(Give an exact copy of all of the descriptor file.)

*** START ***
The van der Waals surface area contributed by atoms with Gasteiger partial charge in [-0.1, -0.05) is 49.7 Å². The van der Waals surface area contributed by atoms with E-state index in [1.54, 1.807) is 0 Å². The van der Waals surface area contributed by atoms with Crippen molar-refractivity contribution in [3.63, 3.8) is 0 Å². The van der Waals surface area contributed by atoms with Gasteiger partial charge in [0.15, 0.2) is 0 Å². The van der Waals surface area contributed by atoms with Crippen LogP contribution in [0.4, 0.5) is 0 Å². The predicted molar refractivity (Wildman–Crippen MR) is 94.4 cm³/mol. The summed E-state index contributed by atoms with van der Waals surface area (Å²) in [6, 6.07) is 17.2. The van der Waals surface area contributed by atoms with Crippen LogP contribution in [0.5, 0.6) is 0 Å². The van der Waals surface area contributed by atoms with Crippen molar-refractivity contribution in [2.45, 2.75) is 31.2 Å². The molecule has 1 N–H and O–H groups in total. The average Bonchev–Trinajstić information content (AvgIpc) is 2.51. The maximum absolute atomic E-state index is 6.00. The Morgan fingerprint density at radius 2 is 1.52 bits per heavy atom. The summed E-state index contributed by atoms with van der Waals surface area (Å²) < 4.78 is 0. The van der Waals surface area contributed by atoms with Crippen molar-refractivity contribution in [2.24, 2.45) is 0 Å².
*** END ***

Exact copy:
The van der Waals surface area contributed by atoms with Gasteiger partial charge in [-0.1, -0.05) is 49.7 Å². The van der Waals surface area contributed by atoms with E-state index in [1.54, 1.807) is 0 Å². The van der Waals surface area contributed by atoms with Crippen molar-refractivity contribution in [3.63, 3.8) is 0 Å². The van der Waals surface area contributed by atoms with Gasteiger partial charge in [0.15, 0.2) is 0 Å². The van der Waals surface area contributed by atoms with Crippen LogP contribution in [0.4, 0.5) is 0 Å². The predicted molar refractivity (Wildman–Crippen MR) is 94.4 cm³/mol. The summed E-state index contributed by atoms with van der Waals surface area (Å²) in [6, 6.07) is 17.2. The van der Waals surface area contributed by atoms with Crippen LogP contribution in [0.5, 0.6) is 0 Å². The van der Waals surface area contributed by atoms with Crippen molar-refractivity contribution in [2.45, 2.75) is 31.2 Å². The molecule has 1 N–H and O–H groups in total. The average Bonchev–Trinajstić information content (AvgIpc) is 2.51. The maximum absolute atomic E-state index is 6.00. The Morgan fingerprint density at radius 2 is 1.52 bits per heavy atom. The summed E-state index contributed by atoms with van der Waals surface area (Å²) < 4.78 is 0. The van der Waals surface area contributed by atoms with Crippen molar-refractivity contribution in [2.24, 2.45) is 0 Å².